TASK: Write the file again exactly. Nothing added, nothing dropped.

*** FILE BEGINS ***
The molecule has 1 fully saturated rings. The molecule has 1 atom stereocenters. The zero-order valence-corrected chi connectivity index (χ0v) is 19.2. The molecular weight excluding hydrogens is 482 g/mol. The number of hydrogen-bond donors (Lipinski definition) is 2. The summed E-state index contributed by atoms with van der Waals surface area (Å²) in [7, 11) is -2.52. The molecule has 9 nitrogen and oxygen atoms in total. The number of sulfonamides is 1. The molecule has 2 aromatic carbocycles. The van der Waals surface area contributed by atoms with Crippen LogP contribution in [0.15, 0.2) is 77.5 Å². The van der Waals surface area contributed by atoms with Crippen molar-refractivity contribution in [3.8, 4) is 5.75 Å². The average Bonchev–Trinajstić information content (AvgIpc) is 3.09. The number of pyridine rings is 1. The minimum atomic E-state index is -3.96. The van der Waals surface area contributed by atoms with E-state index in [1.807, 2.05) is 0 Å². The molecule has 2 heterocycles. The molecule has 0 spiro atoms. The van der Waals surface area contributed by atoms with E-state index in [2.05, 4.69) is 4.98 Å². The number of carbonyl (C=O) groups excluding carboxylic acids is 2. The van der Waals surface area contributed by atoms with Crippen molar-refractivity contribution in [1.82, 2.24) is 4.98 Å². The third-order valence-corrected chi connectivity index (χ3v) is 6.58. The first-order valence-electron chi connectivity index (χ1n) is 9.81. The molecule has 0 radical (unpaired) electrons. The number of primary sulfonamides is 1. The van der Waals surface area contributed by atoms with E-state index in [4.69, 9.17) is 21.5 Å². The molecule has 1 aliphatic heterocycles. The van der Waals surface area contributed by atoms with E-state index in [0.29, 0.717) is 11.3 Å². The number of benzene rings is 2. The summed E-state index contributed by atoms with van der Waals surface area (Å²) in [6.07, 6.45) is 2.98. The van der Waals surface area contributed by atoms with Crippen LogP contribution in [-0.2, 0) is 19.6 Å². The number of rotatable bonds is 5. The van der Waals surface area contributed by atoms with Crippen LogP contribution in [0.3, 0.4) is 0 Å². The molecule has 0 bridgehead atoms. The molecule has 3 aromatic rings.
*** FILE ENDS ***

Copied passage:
The molecule has 1 fully saturated rings. The molecule has 1 atom stereocenters. The zero-order valence-corrected chi connectivity index (χ0v) is 19.2. The molecular weight excluding hydrogens is 482 g/mol. The number of hydrogen-bond donors (Lipinski definition) is 2. The summed E-state index contributed by atoms with van der Waals surface area (Å²) in [7, 11) is -2.52. The molecule has 9 nitrogen and oxygen atoms in total. The number of sulfonamides is 1. The molecule has 2 aromatic carbocycles. The van der Waals surface area contributed by atoms with Crippen LogP contribution in [0.15, 0.2) is 77.5 Å². The van der Waals surface area contributed by atoms with Crippen molar-refractivity contribution in [3.8, 4) is 5.75 Å². The average Bonchev–Trinajstić information content (AvgIpc) is 3.09. The number of pyridine rings is 1. The minimum atomic E-state index is -3.96. The van der Waals surface area contributed by atoms with E-state index in [1.807, 2.05) is 0 Å². The molecule has 2 heterocycles. The molecule has 0 spiro atoms. The van der Waals surface area contributed by atoms with E-state index in [2.05, 4.69) is 4.98 Å². The number of carbonyl (C=O) groups excluding carboxylic acids is 2. The van der Waals surface area contributed by atoms with Crippen molar-refractivity contribution in [1.82, 2.24) is 4.98 Å². The third-order valence-corrected chi connectivity index (χ3v) is 6.58. The first-order valence-electron chi connectivity index (χ1n) is 9.81. The molecule has 0 radical (unpaired) electrons. The number of primary sulfonamides is 1. The van der Waals surface area contributed by atoms with E-state index in [4.69, 9.17) is 21.5 Å². The molecule has 1 aliphatic heterocycles. The van der Waals surface area contributed by atoms with E-state index in [0.29, 0.717) is 11.3 Å². The number of benzene rings is 2. The summed E-state index contributed by atoms with van der Waals surface area (Å²) in [6.07, 6.45) is 2.98. The van der Waals surface area contributed by atoms with Crippen LogP contribution in [-0.2, 0) is 19.6 Å². The number of rotatable bonds is 5. The van der Waals surface area contributed by atoms with Crippen LogP contribution in [0.3, 0.4) is 0 Å². The molecule has 0 bridgehead atoms. The molecule has 3 aromatic rings.